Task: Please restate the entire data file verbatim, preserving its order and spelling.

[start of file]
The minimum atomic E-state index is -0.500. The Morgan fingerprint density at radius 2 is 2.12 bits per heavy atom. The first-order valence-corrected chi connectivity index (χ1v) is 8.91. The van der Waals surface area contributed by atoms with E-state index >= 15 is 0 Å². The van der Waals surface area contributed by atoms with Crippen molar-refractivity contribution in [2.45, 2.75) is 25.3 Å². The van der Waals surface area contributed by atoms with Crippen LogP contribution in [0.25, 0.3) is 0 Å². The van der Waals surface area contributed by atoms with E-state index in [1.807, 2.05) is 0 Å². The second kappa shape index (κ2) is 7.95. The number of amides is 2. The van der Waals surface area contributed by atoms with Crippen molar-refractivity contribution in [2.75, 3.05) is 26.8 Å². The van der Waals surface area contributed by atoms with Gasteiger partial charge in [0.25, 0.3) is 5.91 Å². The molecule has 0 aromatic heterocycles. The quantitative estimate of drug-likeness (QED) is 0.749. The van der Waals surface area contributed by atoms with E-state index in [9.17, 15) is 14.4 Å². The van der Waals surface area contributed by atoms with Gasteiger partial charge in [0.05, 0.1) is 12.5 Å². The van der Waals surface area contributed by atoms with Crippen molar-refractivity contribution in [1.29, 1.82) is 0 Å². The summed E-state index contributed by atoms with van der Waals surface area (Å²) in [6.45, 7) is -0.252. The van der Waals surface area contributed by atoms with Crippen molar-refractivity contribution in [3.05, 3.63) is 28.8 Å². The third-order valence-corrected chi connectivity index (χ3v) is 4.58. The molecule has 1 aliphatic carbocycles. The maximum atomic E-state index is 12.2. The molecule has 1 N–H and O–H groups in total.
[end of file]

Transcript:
The minimum atomic E-state index is -0.500. The Morgan fingerprint density at radius 2 is 2.12 bits per heavy atom. The first-order valence-corrected chi connectivity index (χ1v) is 8.91. The van der Waals surface area contributed by atoms with E-state index >= 15 is 0 Å². The van der Waals surface area contributed by atoms with Crippen molar-refractivity contribution in [2.45, 2.75) is 25.3 Å². The van der Waals surface area contributed by atoms with Crippen LogP contribution in [0.25, 0.3) is 0 Å². The van der Waals surface area contributed by atoms with E-state index in [1.807, 2.05) is 0 Å². The second kappa shape index (κ2) is 7.95. The number of amides is 2. The van der Waals surface area contributed by atoms with Crippen molar-refractivity contribution in [2.75, 3.05) is 26.8 Å². The van der Waals surface area contributed by atoms with Gasteiger partial charge in [0.25, 0.3) is 5.91 Å². The molecule has 0 aromatic heterocycles. The quantitative estimate of drug-likeness (QED) is 0.749. The van der Waals surface area contributed by atoms with E-state index in [9.17, 15) is 14.4 Å². The van der Waals surface area contributed by atoms with Gasteiger partial charge in [0.05, 0.1) is 12.5 Å². The van der Waals surface area contributed by atoms with Crippen molar-refractivity contribution in [1.29, 1.82) is 0 Å². The summed E-state index contributed by atoms with van der Waals surface area (Å²) in [6.45, 7) is -0.252. The van der Waals surface area contributed by atoms with Crippen molar-refractivity contribution in [3.05, 3.63) is 28.8 Å². The third-order valence-corrected chi connectivity index (χ3v) is 4.58. The molecule has 1 aliphatic carbocycles. The maximum atomic E-state index is 12.2. The molecule has 1 N–H and O–H groups in total.